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Press Release

Tesoro to Pay $27.5 Million for Violating Previous Court Order Requiring it to Reduce Air Pollution at Its Martinez, Calif. Refinery

For Immediate Release
Office of Public Affairs
Settlement Will Result in Cleaner Air Due to Tesoro’s Forfeiture of Air Emission Credits

The Department of Justice and the Environmental Protection Agency (EPA) today announced that Tesoro Refining and Marketing Company will pay a $27.5 million penalty for violating a 2016 consent decree ordering the company to reduce air pollution at its petroleum refinery in Martinez, California. In particular, according to today’s settlement, Tesoro failed to limit air emissions of nitrogen oxides (NOX), a pollutant that contributes to smog.

The settlement requires Tesoro to adhere to strict pollution controls at the facility. The facility is currently undergoing conversion into a renewable fuels plant, which will use renewable sources such as vegetable oils to produce fuels instead of crude oil. The settlement also sets up a framework for additional pollutant reductions, including significant climate co-benefits. Specifically, the settlement requires Tesoro to forego hundreds of annual emission credits that it could otherwise sell to area sources who could then increase their emissions.

“Today, we are holding Tesoro accountable for its failure to implement court-ordered pollution controls,” said Assistant Attorney General Todd Kim of the Justice Department’s Environment and Natural Resources Division. “This settlement requires Tesoro to forfeit substantially more air emission credits than the excess emissions associated with its violations, resulting in cleaner air for those who live and work in the San Francisco area.”

“Tesoro did not meet the consent decree pollution limit because it did not install adequate pollution controls,” said Acting Assistant Administrator Larry Starfield for EPA’s Office of Enforcement and Compliance Assurance. “As this settlement shows, EPA will seek substantial penalties when companies delay installing appropriate pollution controls to meet environmental obligations.”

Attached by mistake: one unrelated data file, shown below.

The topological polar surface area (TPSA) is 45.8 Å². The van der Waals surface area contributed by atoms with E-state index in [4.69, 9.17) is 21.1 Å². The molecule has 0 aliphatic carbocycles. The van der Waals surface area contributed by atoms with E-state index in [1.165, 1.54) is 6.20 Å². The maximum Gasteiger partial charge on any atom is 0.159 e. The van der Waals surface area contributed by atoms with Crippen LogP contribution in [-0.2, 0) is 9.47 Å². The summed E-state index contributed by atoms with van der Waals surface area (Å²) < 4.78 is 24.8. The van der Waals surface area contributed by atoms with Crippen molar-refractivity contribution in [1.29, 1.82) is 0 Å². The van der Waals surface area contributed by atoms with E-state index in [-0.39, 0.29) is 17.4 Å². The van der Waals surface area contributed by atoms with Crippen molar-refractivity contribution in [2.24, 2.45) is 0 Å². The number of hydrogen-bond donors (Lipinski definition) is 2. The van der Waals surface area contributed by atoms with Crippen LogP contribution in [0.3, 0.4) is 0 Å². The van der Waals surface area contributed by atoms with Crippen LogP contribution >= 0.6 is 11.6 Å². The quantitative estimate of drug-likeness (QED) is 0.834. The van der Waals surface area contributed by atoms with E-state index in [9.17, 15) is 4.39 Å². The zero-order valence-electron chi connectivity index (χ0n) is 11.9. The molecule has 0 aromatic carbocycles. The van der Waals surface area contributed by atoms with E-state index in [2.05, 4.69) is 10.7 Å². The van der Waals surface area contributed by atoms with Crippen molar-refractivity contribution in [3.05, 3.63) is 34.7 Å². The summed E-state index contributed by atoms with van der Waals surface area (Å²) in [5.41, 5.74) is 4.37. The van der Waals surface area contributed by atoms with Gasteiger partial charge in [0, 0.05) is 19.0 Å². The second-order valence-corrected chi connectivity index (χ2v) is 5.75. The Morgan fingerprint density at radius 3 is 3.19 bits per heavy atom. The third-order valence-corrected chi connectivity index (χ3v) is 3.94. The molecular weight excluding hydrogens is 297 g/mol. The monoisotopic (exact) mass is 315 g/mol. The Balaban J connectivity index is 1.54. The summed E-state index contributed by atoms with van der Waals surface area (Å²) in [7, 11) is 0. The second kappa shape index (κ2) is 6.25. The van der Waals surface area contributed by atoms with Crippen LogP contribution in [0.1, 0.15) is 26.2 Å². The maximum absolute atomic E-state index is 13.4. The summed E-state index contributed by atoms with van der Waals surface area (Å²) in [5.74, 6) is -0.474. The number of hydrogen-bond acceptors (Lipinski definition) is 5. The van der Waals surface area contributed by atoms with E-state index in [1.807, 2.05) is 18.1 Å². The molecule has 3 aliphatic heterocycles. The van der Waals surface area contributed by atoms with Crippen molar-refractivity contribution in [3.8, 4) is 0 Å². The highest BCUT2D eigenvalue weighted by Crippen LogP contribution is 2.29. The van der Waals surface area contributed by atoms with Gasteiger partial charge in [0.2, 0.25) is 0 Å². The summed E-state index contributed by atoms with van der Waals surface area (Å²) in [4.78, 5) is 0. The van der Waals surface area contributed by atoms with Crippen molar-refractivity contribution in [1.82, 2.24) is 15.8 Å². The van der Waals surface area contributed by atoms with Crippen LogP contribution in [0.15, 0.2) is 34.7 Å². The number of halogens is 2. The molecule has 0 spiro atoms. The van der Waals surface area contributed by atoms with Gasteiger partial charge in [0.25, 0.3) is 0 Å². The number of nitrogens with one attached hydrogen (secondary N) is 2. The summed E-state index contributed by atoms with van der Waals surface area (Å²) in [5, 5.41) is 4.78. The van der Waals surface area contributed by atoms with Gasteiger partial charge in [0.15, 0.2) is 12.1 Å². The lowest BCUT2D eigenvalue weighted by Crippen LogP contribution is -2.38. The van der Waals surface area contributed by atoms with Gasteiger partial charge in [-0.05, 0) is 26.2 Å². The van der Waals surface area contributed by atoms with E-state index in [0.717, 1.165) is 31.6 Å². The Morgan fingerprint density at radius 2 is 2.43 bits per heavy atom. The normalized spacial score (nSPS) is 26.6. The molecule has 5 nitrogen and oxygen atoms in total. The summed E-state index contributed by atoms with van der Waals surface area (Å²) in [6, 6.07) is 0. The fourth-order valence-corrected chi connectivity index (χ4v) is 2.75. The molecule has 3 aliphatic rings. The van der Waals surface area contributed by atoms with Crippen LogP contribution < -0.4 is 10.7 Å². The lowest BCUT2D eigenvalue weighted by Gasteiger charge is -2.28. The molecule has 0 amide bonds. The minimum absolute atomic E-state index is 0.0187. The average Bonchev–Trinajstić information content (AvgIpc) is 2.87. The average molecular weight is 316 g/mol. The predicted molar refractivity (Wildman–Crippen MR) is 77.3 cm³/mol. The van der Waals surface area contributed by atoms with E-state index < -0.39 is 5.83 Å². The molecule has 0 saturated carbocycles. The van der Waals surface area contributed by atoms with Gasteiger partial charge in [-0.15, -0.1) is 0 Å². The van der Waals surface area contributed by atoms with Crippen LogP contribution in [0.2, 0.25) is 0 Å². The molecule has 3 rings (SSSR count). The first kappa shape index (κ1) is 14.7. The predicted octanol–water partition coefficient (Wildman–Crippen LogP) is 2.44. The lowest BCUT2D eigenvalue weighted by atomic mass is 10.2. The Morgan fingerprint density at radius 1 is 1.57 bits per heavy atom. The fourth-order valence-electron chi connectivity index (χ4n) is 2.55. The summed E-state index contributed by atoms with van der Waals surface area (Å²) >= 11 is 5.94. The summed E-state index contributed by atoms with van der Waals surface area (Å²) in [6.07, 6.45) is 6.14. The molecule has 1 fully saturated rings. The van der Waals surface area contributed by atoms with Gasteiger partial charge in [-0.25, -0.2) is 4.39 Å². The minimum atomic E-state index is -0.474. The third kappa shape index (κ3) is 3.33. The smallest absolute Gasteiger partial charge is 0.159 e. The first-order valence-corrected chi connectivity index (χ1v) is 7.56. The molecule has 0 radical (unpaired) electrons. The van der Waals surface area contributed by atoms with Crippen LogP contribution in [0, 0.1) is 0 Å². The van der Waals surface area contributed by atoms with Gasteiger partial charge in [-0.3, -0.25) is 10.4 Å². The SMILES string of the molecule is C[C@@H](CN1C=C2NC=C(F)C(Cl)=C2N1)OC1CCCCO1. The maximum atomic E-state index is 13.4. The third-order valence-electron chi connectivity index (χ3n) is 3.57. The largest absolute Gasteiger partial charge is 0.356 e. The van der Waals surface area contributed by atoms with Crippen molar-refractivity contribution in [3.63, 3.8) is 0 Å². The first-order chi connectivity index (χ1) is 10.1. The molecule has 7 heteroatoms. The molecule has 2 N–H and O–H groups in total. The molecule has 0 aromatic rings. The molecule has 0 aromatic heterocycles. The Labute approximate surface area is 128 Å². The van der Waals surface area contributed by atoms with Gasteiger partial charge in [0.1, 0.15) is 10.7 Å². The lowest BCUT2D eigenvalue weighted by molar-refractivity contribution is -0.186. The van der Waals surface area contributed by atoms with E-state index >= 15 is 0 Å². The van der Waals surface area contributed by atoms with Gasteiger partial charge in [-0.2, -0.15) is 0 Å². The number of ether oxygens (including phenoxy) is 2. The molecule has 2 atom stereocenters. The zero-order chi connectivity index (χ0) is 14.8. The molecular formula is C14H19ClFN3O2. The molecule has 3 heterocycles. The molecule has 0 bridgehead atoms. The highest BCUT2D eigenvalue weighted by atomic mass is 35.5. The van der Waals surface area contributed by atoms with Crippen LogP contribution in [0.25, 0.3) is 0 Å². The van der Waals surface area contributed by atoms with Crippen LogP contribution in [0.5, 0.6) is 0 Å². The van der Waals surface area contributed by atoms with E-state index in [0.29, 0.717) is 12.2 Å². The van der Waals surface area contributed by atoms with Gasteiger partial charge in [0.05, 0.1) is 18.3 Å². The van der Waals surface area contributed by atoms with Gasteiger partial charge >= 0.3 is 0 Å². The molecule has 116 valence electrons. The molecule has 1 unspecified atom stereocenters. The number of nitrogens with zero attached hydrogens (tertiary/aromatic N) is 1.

In May 2020, Tesoro suspended operations at the Martinez refinery and then announced its plan to convert the refinery to a renewable fuels plant. Today’s agreement includes requirements to limit air pollution from the future renewable fuels plant. The agreement does not prohibit Tesoro from resuming petroleum refining, but if it does so, Tesoro must install specific air pollution control technology, at an expected cost of $125 million, to ensure stringent NOX emission limits are met.

“Tesoro failed to meet its requirement to reduce air pollution at the Martinez refinery, and EPA is now taking firm action to hold Tesoro accountable,” said Regional Administrator Martha Guzman of the EPA Pacific Southwest. “This settlement ensures that Tesoro complies with stringent air pollution limits, to protect neighboring communities regardless of fuel type.”

To mitigate pollution resulting from its violation of the 2016 consent decree, Tesoro agreed to surrender most of its existing NOX emission trading credits. Tesoro also agreed to forego almost all trading credits from the shutdown of petroleum refining equipment should it convert to a renewable fuels plant. A company can receive emission credits by shutting down equipment and then apply such credits to offset emissions from new projects or trade such credits to other companies for their use. By requiring Tesoro to surrender existing credits and forego petroleum-related shutdown credits if it converts to a renewable fuels plant, the settlement prevents Tesoro and other local sources from using these credits. As a result, the settlement filed today will limit emissions in the San Francisco Bay area.

Specifically, if Tesoro resumes petroleum refining, the settlement requirements will reduce annual air emissions by about 261 metric tons of NOX. If Tesoro converts the facility to a renewable fuels plant, the settlement will result in annual air emissions reductions of about 440 tons of NOX, 327 tons of sulfur dioxide, 697 tons of carbon monoxide, 69 tons of volatile organic compounds, 301 tons of fine particulate matter and the equivalent of 1,342,025 tons of carbon dioxide. 

The terms of a 2016 federal consent decree, which resolved Clean Air Act violations at the Martinez refinery and five other refineries nationwide, established emission limits for multiple pollutants including NOX. The settlement announced today, which will modify the 2016 settlement, includes new requirements that apply whether Tesoro chooses to reopen the Martinez facility as a petroleum refinery or a renewable fuels plant.

There will be a 30-day public comment period on the modification to the 2016 settlement. Information on how to comment on the modification will be available in the Federal Register and at

For more information on the 2016 federal consent decree and today’s agreement, go to 2023 Tesoro Martinez Clean Air Act Settlement Information Sheet | US EPA.

Updated April 5, 2024

Environmental Justice